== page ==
Ukraine On The WayUkraine On The Way. Slightly more than six months before the launch of Euro 2012, the Ukrainian government is implementing a programme aimed at “boosting the country’s image abroad”. So far, a huge country located between Russia and the EU, Ukraine has remained an island of relative inactivity.

What associations accompany Ukraine today? The Kyiv Post ranked 10 replies reflecting common knowledge of Ukraine: nothing, a nuclear disaster (Chernobyl), the Soviet past and the present, part of Russia, a diet of vodka and lard, beautiful women and sex-tour advertisements (ideal women or money-grubbing online brides and prostitutes), sports, the Orange Revolution, a breadbasket and of course, Timoshenko and her hairdo[1].

To date, the local elites have had no time to focus on national branding due to the country’s political climate. The vicious circle “no-promotion-worldwide-because-everything-is-so-bad” needs to be overcome and more effective efforts need to raise awareness of Ukraine and communicate the positive changes taking place.

Building up the national brand should be initiated by the country’s citizens. Unfortunately, over 80% of the respondents in a Research & Branding Group poll stated that their life had deteriorated since regaining independence. In other opinion polls, the respondents blame politicians, businessmen and criminals for their negative influence on the citizens’ lives[2]. According to a survey conducted by the Institute of Sociology of the Ukrainian National Academy of Sciences[3], in 1998 a majority of Ukrainians (60%) believed “it was impossible to bear such hardships” while in 2011 a majority (53%) said that “it was hard to live but it was possible to put up with such life”. At the same time, people have less hope for the future: in 2011 only 39% of the surveyed showed optimism. Most Ukrainians define these days as an era of thieves, swindlers (48%), state-mongers (44%) and beggars (40%). Over the last 20 years, the Ukrainian society has retained a state of demoralization and destabilization. 13% of the respondents say that things are not improving at all. Ukraine is also one of the most corrupted countries in the world. According to Transparency International, in 2011 Ukraine was ranked 152nd among 178 countries with a score of 2.3[4]. The country’s image is that of a politically unstable state: it is regarded to have been the key factor against doing business in Ukraine presented in The Global Competitiveness Report 2011-2012 by the World Economic Forum. In this Index, Ukraine ranked 89th among 131 countries[5], an equal of Burundi and Cameroon. Ukraine’s biggest challenges is corruption, tax regulations, access to financing and sluggish government bureaucracy. The Country Brand Index ranked Ukraine as far as the 105th among 131 countries in 2011-2012[6]. All the efforts toward “Euro-integration” are undermined; to an average European, the country remains “terra incognita”.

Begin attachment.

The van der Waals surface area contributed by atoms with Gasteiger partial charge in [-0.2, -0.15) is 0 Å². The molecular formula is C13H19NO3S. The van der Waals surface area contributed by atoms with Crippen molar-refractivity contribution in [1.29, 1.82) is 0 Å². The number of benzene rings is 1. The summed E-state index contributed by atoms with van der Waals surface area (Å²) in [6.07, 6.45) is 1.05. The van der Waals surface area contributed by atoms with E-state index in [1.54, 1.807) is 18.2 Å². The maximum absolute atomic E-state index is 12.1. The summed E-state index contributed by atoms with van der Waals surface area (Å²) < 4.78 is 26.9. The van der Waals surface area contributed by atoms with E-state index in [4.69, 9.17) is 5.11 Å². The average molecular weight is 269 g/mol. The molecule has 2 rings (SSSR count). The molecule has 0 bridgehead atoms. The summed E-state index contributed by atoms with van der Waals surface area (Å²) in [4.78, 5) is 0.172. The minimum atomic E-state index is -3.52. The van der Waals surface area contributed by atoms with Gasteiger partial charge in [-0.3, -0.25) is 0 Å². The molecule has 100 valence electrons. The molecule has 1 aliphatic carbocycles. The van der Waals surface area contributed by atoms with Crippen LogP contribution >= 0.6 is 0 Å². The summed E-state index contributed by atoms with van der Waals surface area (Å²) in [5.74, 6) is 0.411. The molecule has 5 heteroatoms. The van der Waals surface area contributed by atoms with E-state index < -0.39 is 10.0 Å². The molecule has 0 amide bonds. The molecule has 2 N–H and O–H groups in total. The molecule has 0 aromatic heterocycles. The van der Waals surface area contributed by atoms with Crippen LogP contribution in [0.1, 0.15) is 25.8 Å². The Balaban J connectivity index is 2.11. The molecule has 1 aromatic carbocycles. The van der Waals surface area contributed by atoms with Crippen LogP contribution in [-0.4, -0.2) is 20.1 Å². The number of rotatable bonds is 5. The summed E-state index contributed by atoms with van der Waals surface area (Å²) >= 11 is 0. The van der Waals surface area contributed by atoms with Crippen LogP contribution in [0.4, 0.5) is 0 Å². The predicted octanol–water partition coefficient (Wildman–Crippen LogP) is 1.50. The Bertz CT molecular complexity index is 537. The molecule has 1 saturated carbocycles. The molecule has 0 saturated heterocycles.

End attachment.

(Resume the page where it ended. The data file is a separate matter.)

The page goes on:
Read full article by Veronika Grishel, assistant at Best Place – European Place Marketing Institute


[1] Panova K. and et., For many in the world, knowledge of Ukraine still poor, Kiev Post, August 19, 2011.

[2] Tuchynska S., Ukrainians debate on their identity as the nation marks 20th year, Kiev Post, August 19, 2011.

[3] Most Ukrainians dissatisfied with their lives. Informational Agency Uнiaн, 12.01.2012.